Smart Growth America seeks a Communications and Policy Fellow to support LOCUS, a national network of smart growth real estate developers and investors. The Fellow will be a core member of the LOCUS team and provide direct support to the LOCUS network of real estate developers and investors advocating for smart growth policies at the federal and regional levels.
Metropolitan Boston is poised to be one of the most walkable metro areas in the country. This is one of the exciting findings of The WalkUP Wake-Up Call: Boston, a new report unveiled in Boston today at LOCUS’s first-ever New England Leadership Summit.
The new research defines—for the first time—the form and function of all land use in metropolitan Boston’s 3,100 square miles, identifying 57 regionally significant walkable urban places (or “WalkUPs”) in metro Boston and ranking them based on economic performance, measured by the real estate valuations for each product type and the fiscal revenues generated for local governments, and by social equity performance, measured by accessibility, opportunity, and affordability for residents. Looking ahead to future opportunities, the report also identifies emerging and potential WalkUPs where new development could go.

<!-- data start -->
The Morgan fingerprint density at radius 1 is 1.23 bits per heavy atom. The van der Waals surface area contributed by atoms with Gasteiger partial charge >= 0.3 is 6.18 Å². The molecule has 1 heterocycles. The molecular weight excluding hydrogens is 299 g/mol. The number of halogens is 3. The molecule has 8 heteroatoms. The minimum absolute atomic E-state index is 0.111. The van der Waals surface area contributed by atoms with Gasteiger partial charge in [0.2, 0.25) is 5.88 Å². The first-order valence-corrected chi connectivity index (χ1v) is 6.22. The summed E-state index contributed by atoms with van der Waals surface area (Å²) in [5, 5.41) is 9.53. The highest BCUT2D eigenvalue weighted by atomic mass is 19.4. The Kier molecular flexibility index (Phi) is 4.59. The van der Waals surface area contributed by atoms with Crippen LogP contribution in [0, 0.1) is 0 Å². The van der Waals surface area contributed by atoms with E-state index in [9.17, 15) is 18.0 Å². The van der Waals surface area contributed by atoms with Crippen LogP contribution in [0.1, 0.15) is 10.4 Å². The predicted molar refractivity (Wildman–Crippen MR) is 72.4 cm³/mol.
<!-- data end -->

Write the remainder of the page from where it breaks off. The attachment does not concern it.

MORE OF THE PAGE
As shown by substantial and increasing real estate valuation premiums in all real estate product types (office, hotel, rental apartment, retail, and for-sale residential), the report found strong and growing signs of pent-up demand for walkable urban neighborhoods in the Boston area—marking a reversal in real estate development that has long followed the drivable suburban model. Even more remarkable is the fact that these WalkUPs, account for just 6% of the total land area in the Boston metro region.
Walkable real estate development projects and places are on the rise nationwide. Over the past year, LOCUS has looked at how these trends are playing out in Atlanta and Washington, DC.
On March 11, we’ll reveal new analysis of which walkable urban places—or “walkUPs”—are changing the real estate landscape in another major American city: Boston.
The WalkUP Wake-Up Call: Boston will, for the first time ever, analyze the different forms and economic use of all land use across metro Boston and rank Boston-area communities based on economic and social equity metrics.
On Tuesday we revealed The Best Complete Streets Policies of 2014, and to celebrate we hosted an online discussion with representatives from a few of this year’s top-scoring communities. If you missed the discussion, here’s a recap of the kickoff event.